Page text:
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CINCINNATI — A Cincinnati City Council committee voted unanimously Tuesday to allow medical marijuana to be grown in the city.

Ohio lawmakers voted last year to legalize medical marijuana, joining the more than two dozen states. Since then, state regulators have been crafting the rules for how the newly legal drug can be grown, processed and sold to eligible patients.

The law, which is expected to be fully in place by September 2018, places some limits on where the new operations can be located. For example, marijuana-related businesses must be more than 500 feet away from schools, churches, day cares, public parks and playgrounds. Beyond that, communities can decide what other restrictions they want in place.

RELATED: These people might become Ohio’s first legal pot farmers

Ohio expects to issue up to 12 “Level 1” licenses for larger cultivators whose operations will be at least 25,000 square feet of growing space. Another 12 “Level II” licenses will go to smaller growers whose operations are 3,000 square feet or less. Applications for the larger sites are due Friday.

Tuesday’s vote, in council’s Law and Public Safety Committee, would allow cultivation and processing facilities in Cincinnati’s manufacturing districts. The full city council still has to approve the ordinance.

Councilman Charlie Winburn wondered if the city might put itself into legal jeopardy with the federal government. Marijuana remains illegal under federal law.

“At this point, we are merely making land use decisions, and so the city itself would not be engaging in anything, I believe, that would trigger concerns,” city attorney Marion Haynes said.

Winburn also worried national companies would dominate the market. Ohio has set some of the highest fees of any state with legal pot laws on their books. For large growers, the initial application fee is $20,000, with a $180,000

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A 15 acre plot in Camp Washington could soon become one of the state’s first marijuana grow farms.


The site of the former Kahn’s meat packing plant could come back to life as part of a plan backed by Rhinegeist Brewery.

The city of Cincinnati cleared the way for the project by changing city zoning restrictions.

Neighborhood activist say the project would be welcomed.

“Its a really well regulated industry. I don’t see problems coming along with this,” James Heller-Jackson of the Mt. Washington Community Council said. “I think its going to be a win-win for Camp Washington and the city of Cincinnati.”

The project would include a beer cooling facility along with the pot farm. Joe Garman said this is a good development for his neighborhood.

“This is the first time that one company has come in and said they would take the entire 15 acres,” Garman said.

Under the ordinance passed Tuesday, the city cleared the way only for businesses wishing to apply to cultivate marijuana.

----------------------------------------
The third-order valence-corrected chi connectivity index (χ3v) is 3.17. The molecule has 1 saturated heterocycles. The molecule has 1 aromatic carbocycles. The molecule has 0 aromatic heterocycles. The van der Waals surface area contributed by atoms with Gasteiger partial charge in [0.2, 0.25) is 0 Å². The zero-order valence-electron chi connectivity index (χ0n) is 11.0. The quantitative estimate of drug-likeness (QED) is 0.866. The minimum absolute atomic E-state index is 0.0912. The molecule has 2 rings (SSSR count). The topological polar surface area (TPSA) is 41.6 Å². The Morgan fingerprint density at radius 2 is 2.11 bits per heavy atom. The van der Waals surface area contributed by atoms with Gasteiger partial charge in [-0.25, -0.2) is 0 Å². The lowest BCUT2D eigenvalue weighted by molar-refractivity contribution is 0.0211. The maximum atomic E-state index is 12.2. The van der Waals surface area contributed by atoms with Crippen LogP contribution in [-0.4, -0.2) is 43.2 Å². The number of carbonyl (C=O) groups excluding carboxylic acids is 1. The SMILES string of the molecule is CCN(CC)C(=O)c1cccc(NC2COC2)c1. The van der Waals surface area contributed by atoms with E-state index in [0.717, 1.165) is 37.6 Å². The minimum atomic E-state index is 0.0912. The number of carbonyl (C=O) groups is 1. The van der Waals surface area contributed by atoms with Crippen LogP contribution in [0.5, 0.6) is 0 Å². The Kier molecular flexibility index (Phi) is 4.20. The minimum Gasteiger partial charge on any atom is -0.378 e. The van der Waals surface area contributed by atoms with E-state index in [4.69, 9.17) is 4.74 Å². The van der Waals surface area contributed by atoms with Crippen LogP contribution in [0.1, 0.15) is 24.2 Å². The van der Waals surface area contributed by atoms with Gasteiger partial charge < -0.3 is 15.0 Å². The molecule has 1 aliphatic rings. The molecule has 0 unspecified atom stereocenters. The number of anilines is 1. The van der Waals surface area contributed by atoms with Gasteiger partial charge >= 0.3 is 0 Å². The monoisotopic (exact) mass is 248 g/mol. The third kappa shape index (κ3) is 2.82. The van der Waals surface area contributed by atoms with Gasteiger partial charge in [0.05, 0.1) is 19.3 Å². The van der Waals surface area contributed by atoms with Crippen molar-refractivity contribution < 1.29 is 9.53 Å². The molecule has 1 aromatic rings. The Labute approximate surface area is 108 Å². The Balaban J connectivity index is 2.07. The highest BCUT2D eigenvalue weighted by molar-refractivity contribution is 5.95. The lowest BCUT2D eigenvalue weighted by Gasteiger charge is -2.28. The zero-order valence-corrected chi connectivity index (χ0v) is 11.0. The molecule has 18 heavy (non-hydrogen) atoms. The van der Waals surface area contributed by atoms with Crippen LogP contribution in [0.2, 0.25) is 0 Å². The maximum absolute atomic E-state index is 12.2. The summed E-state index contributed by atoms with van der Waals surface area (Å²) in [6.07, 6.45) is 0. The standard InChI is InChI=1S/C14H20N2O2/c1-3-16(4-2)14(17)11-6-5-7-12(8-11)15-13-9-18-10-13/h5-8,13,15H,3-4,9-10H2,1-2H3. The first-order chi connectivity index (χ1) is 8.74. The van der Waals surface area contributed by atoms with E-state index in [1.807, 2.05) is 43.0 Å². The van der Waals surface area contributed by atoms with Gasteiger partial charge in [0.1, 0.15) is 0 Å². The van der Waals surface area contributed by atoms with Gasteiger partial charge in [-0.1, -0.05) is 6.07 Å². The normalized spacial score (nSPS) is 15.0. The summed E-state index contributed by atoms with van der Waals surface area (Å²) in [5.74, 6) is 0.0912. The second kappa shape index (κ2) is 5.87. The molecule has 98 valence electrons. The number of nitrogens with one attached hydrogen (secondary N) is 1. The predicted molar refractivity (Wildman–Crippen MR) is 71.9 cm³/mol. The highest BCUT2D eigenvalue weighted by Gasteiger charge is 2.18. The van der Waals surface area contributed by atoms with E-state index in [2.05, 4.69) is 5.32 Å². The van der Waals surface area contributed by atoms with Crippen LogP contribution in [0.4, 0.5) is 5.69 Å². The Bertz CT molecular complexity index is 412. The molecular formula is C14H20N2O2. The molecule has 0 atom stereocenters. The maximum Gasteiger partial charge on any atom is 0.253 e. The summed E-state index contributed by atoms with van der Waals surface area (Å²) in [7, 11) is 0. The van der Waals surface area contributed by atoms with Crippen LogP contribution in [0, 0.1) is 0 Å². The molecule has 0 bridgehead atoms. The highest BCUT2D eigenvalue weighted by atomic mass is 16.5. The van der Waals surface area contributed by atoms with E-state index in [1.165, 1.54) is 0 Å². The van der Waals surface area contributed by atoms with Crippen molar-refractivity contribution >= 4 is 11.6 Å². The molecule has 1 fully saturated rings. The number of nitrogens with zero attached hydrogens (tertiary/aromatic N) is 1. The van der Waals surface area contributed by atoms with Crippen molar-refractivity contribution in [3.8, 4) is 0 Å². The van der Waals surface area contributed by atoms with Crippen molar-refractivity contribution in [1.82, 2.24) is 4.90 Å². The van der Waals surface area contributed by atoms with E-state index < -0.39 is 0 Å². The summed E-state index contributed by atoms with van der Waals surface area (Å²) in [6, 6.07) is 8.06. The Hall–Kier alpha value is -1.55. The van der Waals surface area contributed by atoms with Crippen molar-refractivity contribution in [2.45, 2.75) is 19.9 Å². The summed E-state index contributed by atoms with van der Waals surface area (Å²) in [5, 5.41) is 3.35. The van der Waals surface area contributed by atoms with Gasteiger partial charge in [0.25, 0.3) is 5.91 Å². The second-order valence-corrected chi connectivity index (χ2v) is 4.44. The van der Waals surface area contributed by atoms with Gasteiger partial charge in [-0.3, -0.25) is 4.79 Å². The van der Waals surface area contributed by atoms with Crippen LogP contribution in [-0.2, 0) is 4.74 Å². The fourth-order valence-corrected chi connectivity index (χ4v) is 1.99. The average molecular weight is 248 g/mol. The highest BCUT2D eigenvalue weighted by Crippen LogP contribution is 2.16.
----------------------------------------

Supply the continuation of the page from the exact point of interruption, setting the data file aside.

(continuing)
It is still not clear if Cincinnati leaders will allow pot to be processed, tested and sold within city limits.

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The full Cincinnati Council will vote Wednesday on a measure to allow medical marijuana cultivation and processing facilities in the city’s manufacturing zones.  

The Law and Public Safety Committee approved the issue Tuesday.

“The proposed notwithstanding ordinance would permit medical marijuana cultivators to establish facilities in any of the manufacturing zoning districts,” said Ann Marie Kerby, a senior planner for the city. “They would then follow the same regulations and standards as farming or general production industry in those zoning districts.”

She showed the committee members a map of those areas.

“A lot of the industrial area lies along the Mill Creek corridor and along the western riverfront and the northeast part of Cincinnati,” Kerby said.

People who want to cultivate and process medical marijuana in Ohio must apply for a state license by Friday. They are required to provide detailed plans, including locations, as part of the application process. There’s also a hefty application fee. The city needed to determine where such facilities could be located so those interested would know their applications are correct.

City attorney Marion Haynes said officials were working to meet state deadlines even though the state has yet to release all the rules and regulations for the new medical marijuana program.

“The idea was to provide both a mechanism for approving these, but giving the city the time it needs to react to the rules, some of which have not been adopted yet,” Haynes said.

Council Member Kevin Flynn said city officials did a good job getting the right balance.

“The state said, ‘you need to do something by a certain date, but we’re not going to tell you all the rules that you have to operate under,'” Flynn said. “To allow potential investors in our city to have some assurance that they’re